Charlotte Ranked among Happiest Cities

February 14th, 2014 by accruepartners


Charlotte is ranked among the 10 happiest cities to work in the United States, according to job-hunting website

The Queen City landed at No. 10 on the list. CareerBliss’ ranking considered the opportunity for growth, relationship with boss and colleagues and working environment in at least 100 reviews by employees.

“Understanding where people are happiest is a tool you can use to help navigate your own career path,” CareerBliss co-founder Heidi Golledge said in a prepared statement.

The list of the least-happy U.S. cities is topped by Cincinnati, Ohio, followed by Orlando, Fla.

The 10 happiest cities:

  1. San Jose, Calif.
  2. Washington, D.C.
  3. San Francisco
  4. Las Vegas
  5. Salt Lake City
  6. Houston
  7. Boston
  8. Philadelphia
  9. San Diego
  10. Charlotte

The Accrue Team with clients at the American Heart Association’s Go Red! Breakfast

February 7th, 2014 by accruepartners

photo 2

Congratulations to Shawn Allen on landing a new position as a Customer Service Admin!

February 4th, 2014 by accruepartners


AccruePartners Welcomes Lauren Cappelluti to the Team

February 3rd, 2014 by accruepartners

Lauren-Cappelluti, Charlotte staffing services, executive searchAccruePartners is pleased to announce the recent addition of Lauren Cappelluti as Division Director of Financial Services. Lauren brings ten years of progressive leadership and sales experience, along with six specific years of professional staffing and recruiting.

After graduating from The University of North Carolina at Charlotte with a Bachelor’s Degree in Business, Lauren moved to New Orleans to start her career in advertising sales. She was in New Orleans for six years and relocated to Tampa FL to continue her career in staffing. Lauren returned to Charlotte to be closer to friends and family and most recently worked for a global IT staffing solutions company serving national financial services clients in VMS environments.

Lauren will have oversight of the Financial Services Division and the Recruiting Team that services our client base in Charlotte and across the United States.

Connect with Lauren »

Congratulations to Patrick on landing his new contract role as an Human Resources Specialist!

January 17th, 2014 by accruepartners

Congrats Patrick!


Best Cities for Job Seekers [from Nerd Wallet]

January 15th, 2014 by accruepartners

Close-in photo of Charlotte NC skyline at sunset

As the U.S. economy continues to recover, more opportunities for job seekers are arising across the nation. The Federal government is involved in helping people find work, and the Employment and Training Administration of the United States Department of Labor has multiple career development programs to help workers succeed in a changing marketplace. Many of the largest cities have continued to show growth, helping the economy get back on its feet. But some cities have a more positive outlook for job seekers than others due to a variety of factors. To help consumers make informed decisions, NerdWallet crunched the numbers to find the best cities for job seekers in the U.S. by asking the following questions:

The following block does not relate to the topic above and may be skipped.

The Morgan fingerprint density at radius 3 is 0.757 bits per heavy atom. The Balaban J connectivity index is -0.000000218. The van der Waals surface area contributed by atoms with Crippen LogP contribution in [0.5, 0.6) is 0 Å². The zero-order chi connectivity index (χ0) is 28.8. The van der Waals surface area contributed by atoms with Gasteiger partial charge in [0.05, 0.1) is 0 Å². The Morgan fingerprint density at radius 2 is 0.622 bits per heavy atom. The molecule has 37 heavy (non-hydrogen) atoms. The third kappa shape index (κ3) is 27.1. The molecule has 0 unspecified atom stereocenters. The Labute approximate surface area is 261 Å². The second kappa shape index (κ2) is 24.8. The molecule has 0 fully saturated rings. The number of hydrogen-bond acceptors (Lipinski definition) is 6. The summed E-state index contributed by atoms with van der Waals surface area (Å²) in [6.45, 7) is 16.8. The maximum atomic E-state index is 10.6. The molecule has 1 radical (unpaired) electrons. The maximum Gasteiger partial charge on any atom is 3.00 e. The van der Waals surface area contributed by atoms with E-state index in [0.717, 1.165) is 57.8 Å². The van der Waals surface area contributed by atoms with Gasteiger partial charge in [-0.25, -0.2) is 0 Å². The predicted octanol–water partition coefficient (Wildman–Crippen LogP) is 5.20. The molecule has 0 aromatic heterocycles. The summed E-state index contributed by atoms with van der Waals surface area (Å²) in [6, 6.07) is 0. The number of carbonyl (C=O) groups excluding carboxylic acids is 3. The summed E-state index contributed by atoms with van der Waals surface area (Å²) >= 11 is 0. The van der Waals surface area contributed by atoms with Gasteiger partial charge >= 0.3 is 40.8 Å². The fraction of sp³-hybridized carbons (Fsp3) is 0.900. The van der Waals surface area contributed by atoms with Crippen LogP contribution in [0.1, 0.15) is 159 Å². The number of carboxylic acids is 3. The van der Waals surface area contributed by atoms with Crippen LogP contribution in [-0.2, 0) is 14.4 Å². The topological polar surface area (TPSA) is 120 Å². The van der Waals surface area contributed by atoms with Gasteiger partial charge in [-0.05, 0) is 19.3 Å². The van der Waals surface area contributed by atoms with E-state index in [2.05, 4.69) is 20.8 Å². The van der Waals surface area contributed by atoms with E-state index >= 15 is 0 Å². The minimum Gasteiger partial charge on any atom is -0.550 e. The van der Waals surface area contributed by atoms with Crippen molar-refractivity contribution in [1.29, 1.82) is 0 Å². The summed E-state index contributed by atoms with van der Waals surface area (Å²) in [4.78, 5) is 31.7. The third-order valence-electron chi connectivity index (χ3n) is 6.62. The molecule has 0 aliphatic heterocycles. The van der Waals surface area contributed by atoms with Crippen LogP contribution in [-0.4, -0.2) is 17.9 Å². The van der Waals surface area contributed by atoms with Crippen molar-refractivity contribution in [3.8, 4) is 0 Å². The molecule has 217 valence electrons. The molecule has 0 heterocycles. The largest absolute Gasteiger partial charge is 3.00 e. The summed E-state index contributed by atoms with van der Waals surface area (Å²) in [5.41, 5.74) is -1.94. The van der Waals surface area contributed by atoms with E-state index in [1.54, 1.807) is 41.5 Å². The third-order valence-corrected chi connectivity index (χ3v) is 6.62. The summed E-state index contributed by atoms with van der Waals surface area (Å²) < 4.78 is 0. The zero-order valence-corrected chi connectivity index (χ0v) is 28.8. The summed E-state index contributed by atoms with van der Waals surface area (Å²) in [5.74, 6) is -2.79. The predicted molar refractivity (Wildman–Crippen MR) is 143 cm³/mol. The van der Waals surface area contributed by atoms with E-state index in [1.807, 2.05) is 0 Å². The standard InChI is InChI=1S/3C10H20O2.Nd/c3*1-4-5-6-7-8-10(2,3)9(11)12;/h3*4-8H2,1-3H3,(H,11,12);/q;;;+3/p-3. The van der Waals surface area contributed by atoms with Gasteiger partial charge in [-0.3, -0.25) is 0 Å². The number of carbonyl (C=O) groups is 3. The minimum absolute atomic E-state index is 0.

1. Are jobs available?
We looked at the metro area’s unemployment rate to determine job availability. A low unemployment rate led to a higher overall score.

2. Is the city growing?
We assessed population growth to ensure that the city is attracting workers and exhibiting a trend of upward growth. High population growth led to a higher overall score.

3. Can you afford to live there?
We looked at the median income and the monthly costs of homeowners to assess whether residents could live comfortably in the area. We used monthly homeowner costs to proxy cost of living. Cities with high median incomes and a low cost of living scored higher.

For more information, check out our cost of living calculator here.

The Best Cities for Job Seekers

1. Austin, Texas
Austin is experiencing tremendous growth—the city has the highest working age population growth of the featured cities on our list. A burgeoning technology hub, the major employers in the area include Dell and IBM, and these companies employ over 6,000 people each. Austin has plenty of resources for job seekers and working professionals, and a good local resource for networking is the Bronze Pages guide. There is a chapter of the American Society for Training & Development in the city, which provides professionals with workshops, study groups, and networking opportunities to help further their careers.

2. Washington, District of Columbia
The nation’s capital sits on the Potomac River between Maryland and Virginia. Washington D.C. had a 4.6 percent growth rate from 2010 to 2012, and has one of the higher median incomes for workers at $45,151 a year. Known for the government sector, D.C. also has thriving  education and healthcare industries.  The two largest employers are Georgetown University and George Washington University with two health care facilities, Washington Hospital Center and the National Children’s Hospital, coming in behind them. Fannie Mae has their corporate headquarters here, and they are a major corporation in the financial services industry dealing with mortgage-backed securities. Those looking for help in their job search can reach out to Project Empowerment, a job training program that helps district residents with subsidized employment while working with them to secure permanent non-subsidized employment. Students at Georgetown University have access to the Cawley Career Education Center, which can assist with career planning and networking.